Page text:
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Richard WAGNER (1813 – 1883)
Das Rheingold

John Tomlinson (bass-baritone) – Wotan; Bodo Brinkmann (baritone) – Donner; Kurt Schreibmayer (tenor) – Froh; Graham Clark (tenor) – Loge; Günter von Kannen (bass) – Alberich; Helmut Pampusch (tenor) – Mime; Matthias Hölle (bass) – Fasolt; Philip Kang (bass) – Fafner; Linda Finnie (mezzo) – Fricka; Eva Johansson (soprano) – Freia; Birgitta Svendén (mezzo) – Erda; Hilde Leidland (soprano) – Woglinde; Annette Küttenbaum (mezzo) – Wellgunde; Jane Turner (contralto) – Flosshilde
Orchester der Bayreuther Festspiele/Daniel Barenboim
Staged and directed by Harry Kupfer; Stage design: Hans Schavernoch; Costume design: Reingard Heinrich; Video director: Horant H. Hohlfeld; Artistic supervision: Wolfgang Wagner
Filmed at the Bayreuth Festspielhaus, June-July 1991
WARNER CLASSICS 2564 62318-2 DVD [154:00]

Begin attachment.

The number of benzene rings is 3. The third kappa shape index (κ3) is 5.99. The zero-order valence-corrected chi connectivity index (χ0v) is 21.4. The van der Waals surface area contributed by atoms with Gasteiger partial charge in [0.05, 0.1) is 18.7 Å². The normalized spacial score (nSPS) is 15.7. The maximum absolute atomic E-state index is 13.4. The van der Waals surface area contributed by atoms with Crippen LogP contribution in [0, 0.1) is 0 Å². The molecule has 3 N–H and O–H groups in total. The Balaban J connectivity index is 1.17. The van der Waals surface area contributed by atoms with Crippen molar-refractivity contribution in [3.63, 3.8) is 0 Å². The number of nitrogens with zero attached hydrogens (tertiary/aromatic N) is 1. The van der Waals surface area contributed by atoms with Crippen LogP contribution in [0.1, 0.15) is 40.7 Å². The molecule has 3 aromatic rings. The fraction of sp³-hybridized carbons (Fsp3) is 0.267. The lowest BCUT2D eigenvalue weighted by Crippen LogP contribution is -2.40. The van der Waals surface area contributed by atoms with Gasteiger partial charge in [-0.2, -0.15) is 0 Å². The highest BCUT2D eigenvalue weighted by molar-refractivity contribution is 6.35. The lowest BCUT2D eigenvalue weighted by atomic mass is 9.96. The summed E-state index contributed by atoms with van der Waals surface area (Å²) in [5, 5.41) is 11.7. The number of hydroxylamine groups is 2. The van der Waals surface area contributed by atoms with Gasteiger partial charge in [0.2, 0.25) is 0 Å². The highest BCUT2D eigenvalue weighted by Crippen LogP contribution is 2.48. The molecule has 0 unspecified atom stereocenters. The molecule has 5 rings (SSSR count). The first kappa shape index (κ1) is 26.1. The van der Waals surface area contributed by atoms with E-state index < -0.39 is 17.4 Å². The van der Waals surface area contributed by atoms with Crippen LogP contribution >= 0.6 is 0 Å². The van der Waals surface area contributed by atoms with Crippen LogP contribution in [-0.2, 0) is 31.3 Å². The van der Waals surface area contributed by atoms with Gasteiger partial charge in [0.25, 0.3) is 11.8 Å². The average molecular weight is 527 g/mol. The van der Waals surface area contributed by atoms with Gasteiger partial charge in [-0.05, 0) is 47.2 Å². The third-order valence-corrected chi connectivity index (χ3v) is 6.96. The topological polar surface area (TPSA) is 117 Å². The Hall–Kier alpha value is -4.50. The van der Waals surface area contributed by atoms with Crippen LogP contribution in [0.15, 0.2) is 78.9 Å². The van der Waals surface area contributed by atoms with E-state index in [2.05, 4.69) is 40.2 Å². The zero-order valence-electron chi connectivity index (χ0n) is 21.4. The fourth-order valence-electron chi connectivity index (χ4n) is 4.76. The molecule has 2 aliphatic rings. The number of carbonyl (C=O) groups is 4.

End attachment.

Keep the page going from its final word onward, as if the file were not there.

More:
The complete Barenboim Ring, which was originally issued as a sound recording on CD and subsequently also as a Unitel video production - which I never saw - has some claims to be the best of latter-day Rings musically. It is good to have it in this format making it possible to view Harry Kupfer’s thought-provoking staging in harness with Barenboim’s organic interpretation of these many-faceted scores. It is here presented in surround sound although I have viewed and listened to it in two-channel stereo only, which sounded well enough. The only black mark is some metallic distortion to Birgitta Svendén’s voice in Erda’s Warning, something I also detected on the sound-only recording. It doesn’t diminish the total listening pleasure, though. The booklet also mentions the visual distortions during the first 25 minutes, i.e. the scene with the Rhinemaidens and Alberich, “caused by the on-stage laser technology ... The laser frequencies caused interference in the circuitry of the video cameras. This was already noticed during the recording, but at the time this problem could not be overcome.” It should also be mentioned that although filmed in the Festspielhaus in Bayreuth this is not a live recording, which means that there are no disturbances from the admittedly well-behaved Bayreuth audience and of course no applause. There is however a real feeling of occasion. Whatever reservations one may have about the production the whole cast was undoubtedly greatly inspired.